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Salford approved Salix Homes' plans for affordable housing in Seedley earlier this year

Councils hit out at ‘undemocratic’ planning reforms   

Dan Whelan

Salford City Council has slammed the Government’s proposed planning reforms, claiming they would “remove citizens’ rights to influence individual developments”, in a motion put forward by Mayor Paul Dennett.

The proposed shake-up, much-debated since the Government released the white paper last month, recommends speeding up the process of drawing up local plans and boosting housing numbers through a move towards a so-called zonal planning system. 

Under the new planning model, land would be classified into one of three categories, growth, renewal or protection.  

Salford argued that “the underlying assumption that the housing shortage is due to the failure of the planning system is demonstrably wrong”. 

Over the last four years Salford City Council has built 3,344 more homes than its target and contributed 17% of all affordable homes built across Greater Manchester’s 10 boroughs between 2011 and 2019, the authority said. 

The Government’s revised planning system involves scrapping section 106 payments, money paid by a developer to contribute towards education, affordable homes and infrastructure to mitigate the impact of a development, and replace them with a national infrastructure levy.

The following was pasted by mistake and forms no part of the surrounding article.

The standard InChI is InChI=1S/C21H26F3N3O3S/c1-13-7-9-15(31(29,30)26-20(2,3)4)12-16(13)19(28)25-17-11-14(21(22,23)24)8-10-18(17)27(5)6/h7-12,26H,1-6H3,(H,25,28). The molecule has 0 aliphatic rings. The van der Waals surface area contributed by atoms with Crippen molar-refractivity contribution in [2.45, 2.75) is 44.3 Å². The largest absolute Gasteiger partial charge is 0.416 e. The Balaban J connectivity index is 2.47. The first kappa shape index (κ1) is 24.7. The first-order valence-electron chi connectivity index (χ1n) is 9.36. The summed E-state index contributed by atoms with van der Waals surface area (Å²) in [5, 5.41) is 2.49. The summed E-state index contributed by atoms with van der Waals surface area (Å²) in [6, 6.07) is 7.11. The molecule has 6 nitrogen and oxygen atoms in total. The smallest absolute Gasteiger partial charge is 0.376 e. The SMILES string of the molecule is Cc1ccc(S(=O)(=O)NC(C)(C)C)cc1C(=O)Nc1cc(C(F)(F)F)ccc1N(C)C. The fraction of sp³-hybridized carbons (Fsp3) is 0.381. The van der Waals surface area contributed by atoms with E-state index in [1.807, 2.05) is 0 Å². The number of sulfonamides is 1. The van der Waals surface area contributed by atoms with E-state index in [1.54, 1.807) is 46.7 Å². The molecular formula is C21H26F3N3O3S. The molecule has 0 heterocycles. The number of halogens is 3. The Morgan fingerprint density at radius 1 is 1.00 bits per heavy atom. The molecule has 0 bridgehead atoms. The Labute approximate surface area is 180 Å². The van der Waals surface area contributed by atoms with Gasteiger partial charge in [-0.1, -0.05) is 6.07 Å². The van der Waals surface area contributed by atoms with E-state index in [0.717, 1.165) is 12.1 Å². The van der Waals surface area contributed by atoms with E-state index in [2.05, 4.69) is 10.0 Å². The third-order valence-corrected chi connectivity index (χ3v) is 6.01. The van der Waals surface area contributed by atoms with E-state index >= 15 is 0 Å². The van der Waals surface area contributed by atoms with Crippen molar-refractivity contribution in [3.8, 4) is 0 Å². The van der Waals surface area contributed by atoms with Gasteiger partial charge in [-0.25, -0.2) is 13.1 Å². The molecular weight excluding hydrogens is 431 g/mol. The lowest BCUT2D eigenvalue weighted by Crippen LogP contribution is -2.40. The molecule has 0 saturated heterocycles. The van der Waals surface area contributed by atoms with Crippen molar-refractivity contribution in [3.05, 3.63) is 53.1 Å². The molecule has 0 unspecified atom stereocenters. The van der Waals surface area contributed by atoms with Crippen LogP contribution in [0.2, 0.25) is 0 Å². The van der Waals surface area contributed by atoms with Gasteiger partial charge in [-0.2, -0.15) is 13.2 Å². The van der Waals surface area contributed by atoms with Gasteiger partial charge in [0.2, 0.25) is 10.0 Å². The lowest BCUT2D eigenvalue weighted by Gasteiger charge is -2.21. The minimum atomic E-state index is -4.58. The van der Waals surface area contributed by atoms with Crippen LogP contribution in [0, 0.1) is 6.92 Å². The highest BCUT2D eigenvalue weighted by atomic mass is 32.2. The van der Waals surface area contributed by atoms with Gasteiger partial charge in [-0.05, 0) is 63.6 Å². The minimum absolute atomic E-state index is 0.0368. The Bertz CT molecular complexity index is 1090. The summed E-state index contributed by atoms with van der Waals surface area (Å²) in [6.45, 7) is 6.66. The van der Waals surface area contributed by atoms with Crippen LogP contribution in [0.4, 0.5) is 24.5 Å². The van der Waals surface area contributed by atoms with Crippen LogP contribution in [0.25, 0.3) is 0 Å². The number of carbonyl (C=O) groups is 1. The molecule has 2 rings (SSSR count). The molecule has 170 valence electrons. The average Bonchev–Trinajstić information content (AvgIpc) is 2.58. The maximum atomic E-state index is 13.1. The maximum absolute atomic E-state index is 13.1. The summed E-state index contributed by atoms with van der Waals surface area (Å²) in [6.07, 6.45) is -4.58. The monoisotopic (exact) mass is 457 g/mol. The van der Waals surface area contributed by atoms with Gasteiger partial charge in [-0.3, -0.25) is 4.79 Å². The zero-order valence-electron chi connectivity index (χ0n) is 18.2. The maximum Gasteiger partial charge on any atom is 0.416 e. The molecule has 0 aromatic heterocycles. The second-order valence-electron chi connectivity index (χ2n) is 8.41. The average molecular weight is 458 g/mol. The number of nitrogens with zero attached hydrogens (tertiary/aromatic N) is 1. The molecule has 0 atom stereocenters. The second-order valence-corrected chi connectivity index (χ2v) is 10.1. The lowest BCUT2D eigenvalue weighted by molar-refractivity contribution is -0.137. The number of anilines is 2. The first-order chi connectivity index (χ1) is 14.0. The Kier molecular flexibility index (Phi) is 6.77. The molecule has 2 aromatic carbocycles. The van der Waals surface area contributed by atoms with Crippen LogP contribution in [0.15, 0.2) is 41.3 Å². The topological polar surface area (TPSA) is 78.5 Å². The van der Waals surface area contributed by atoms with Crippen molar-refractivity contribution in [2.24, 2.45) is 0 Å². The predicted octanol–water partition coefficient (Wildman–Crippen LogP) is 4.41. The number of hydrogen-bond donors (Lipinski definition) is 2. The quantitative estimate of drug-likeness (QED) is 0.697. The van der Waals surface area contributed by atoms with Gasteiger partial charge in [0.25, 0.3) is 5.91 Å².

Salford City Council said it had secured £18.6m in S106 payments since 2016 and that the change would benefit wealthier parts of the country and remove the link between a development and the necessary physical and social infrastructure that mitigates its impact”.

The local authority called on Government to address the lack of affordable housing through a “sustained programme of significant public investment in social-rented homes” and make it more difficult for developers to “negotiate away their commitments to affordable housing”.  

Earlier this week, a similar motion was put forward by Oldham councillors who said the reforms would “fundamentally undermine democratic local control”. Councillors asked Oldham Council’s chief executive to “reject the proposals in the strongest form”. 

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If people are serious about stopping the constant watering down, or removal, of protections then a different approach is needed.

Despite the bountiful evidence of all sorts of harm being caused to the urban fabric and communities, the Whitehall department declines to do anything other than persist.

Investigators need to be hired, in place of council motions being passed.

By Mike

Ha ha … people in greenhouses …. so it’s fine for a group of grey haired NIMBY’s who have never read the cmte report let alone the background material submitted to get swayed by a baying gallery of other NIMBY’s and refuse on a whim …. I’m not saying all schemes are great and should get PP but honestly get real and work with applicants and get your local plans in order … the system is presently a failed autocracy and needs to change

By let them eat cake